New Perspectives on Aid Effectiveness
Roland-Holst, David and
Finn Tarp ()
MPRA Paper from University Library of Munich, Germany
Over the last five decades, development assistance has evolved dramatically in response to an equally mutable global political and economic landscape. In this paper, we examine this evolution and discuss how the effectiveness of aid has been and will be seen in the eyes of donors, intended beneficiaries, and outside observers. From an historical perspective, we note that the effectiveness debate has been confined by preoccupation with macro institutions and outcomes. We also discuss how the relative importance of aid has changed with the rapid growth of trade and private capital markets. Looking ahead, we argue that great care should be taken when applying macro performance evaluation to development assistance. This approach increases the risk that aid will be politicized and allocated inefficiently. Rationing credit in whatever form it takes by macro-criteria inevitably screens out credit- or need-worthy recipients, while many beneficiaries in attractive macro settings may be less deserving. Simplistic macro rules-of-thumb not only compromise more rigorous credit and need standards; they reinforce the adversity of people living under substandard governance. In reality, aid and lending relationships involve complex contractual and agency relationships that are essentially microeconomic in nature. We therefore discuss how conceptual innovations in modern economic theory might be enlisted to improve aid effectiveness. In passing, we also review some implications for public donor institutions of another globalization phenomenon, rapidly emergent private policy agencies in the form of NGOs.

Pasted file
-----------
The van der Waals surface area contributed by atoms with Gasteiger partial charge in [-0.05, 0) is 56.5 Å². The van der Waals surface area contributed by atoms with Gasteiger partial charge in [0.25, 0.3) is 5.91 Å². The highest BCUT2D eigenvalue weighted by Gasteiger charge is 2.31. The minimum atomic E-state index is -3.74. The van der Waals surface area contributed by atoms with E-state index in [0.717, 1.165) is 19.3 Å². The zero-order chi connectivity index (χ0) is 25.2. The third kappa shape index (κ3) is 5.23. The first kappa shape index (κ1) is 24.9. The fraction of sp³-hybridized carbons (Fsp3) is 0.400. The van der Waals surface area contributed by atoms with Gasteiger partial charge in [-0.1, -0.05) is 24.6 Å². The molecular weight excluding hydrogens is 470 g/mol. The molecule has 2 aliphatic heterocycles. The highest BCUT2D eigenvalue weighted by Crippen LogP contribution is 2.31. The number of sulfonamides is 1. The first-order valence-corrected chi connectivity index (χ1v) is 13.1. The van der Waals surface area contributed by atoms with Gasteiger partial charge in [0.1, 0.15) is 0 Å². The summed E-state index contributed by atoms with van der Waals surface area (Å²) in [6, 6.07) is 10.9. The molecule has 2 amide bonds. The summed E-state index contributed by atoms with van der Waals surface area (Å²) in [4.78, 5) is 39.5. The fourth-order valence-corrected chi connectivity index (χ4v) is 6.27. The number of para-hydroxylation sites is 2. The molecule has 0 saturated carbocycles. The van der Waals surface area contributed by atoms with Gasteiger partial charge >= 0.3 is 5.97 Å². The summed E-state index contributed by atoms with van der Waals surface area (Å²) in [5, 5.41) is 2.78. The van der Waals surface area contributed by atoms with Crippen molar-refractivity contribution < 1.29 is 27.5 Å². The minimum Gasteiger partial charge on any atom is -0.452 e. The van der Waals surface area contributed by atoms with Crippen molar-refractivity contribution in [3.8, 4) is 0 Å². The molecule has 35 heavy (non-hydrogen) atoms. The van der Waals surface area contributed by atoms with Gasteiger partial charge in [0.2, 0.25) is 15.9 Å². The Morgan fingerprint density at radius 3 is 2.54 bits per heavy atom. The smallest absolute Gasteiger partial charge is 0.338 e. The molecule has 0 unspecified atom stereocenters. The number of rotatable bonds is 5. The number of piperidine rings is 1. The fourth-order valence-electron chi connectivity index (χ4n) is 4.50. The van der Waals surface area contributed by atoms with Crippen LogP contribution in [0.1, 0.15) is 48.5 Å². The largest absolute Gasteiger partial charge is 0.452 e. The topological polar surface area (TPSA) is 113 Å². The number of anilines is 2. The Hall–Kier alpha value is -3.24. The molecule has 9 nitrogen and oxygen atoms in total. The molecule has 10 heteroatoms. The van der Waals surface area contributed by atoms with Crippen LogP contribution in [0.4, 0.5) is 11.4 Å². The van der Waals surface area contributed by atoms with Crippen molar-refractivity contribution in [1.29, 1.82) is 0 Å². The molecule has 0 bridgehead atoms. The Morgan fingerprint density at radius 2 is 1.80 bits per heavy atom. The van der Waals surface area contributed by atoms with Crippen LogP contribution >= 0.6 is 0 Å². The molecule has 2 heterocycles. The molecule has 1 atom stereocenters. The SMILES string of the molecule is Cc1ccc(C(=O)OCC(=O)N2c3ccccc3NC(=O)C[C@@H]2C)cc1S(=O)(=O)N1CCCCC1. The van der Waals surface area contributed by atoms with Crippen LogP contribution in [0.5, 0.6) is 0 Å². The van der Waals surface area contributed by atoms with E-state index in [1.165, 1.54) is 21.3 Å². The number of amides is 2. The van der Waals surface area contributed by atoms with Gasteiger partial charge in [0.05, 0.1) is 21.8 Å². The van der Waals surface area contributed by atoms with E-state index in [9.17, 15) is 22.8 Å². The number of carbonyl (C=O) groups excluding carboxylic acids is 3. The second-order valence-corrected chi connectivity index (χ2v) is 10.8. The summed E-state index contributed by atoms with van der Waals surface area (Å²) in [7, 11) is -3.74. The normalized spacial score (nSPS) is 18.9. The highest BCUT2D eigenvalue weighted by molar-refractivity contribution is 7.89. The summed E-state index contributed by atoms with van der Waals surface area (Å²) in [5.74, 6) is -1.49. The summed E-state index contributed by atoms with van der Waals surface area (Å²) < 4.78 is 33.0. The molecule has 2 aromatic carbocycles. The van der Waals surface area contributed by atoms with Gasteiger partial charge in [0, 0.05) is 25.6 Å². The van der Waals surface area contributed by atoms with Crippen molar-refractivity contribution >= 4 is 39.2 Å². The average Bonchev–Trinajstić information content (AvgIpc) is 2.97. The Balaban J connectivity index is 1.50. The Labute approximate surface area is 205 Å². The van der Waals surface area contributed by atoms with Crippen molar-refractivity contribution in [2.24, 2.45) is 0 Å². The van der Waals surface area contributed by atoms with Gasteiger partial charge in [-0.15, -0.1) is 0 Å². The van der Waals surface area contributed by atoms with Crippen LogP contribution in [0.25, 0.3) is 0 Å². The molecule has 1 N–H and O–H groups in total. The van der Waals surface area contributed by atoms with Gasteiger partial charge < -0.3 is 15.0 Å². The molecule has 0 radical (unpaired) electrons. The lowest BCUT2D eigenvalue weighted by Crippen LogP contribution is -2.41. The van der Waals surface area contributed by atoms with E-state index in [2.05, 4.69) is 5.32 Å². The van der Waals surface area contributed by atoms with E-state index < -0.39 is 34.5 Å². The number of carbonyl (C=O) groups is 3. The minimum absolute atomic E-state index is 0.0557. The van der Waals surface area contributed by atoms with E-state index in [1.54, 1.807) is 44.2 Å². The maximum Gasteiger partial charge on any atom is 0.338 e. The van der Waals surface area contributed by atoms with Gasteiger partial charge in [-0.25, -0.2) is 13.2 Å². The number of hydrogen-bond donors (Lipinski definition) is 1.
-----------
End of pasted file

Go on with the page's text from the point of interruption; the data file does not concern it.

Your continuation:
Keywords: Foreign aid; aid effectiveness (search for similar items in EconPapers)
JEL-codes: F35 (search for similar items in EconPapers)
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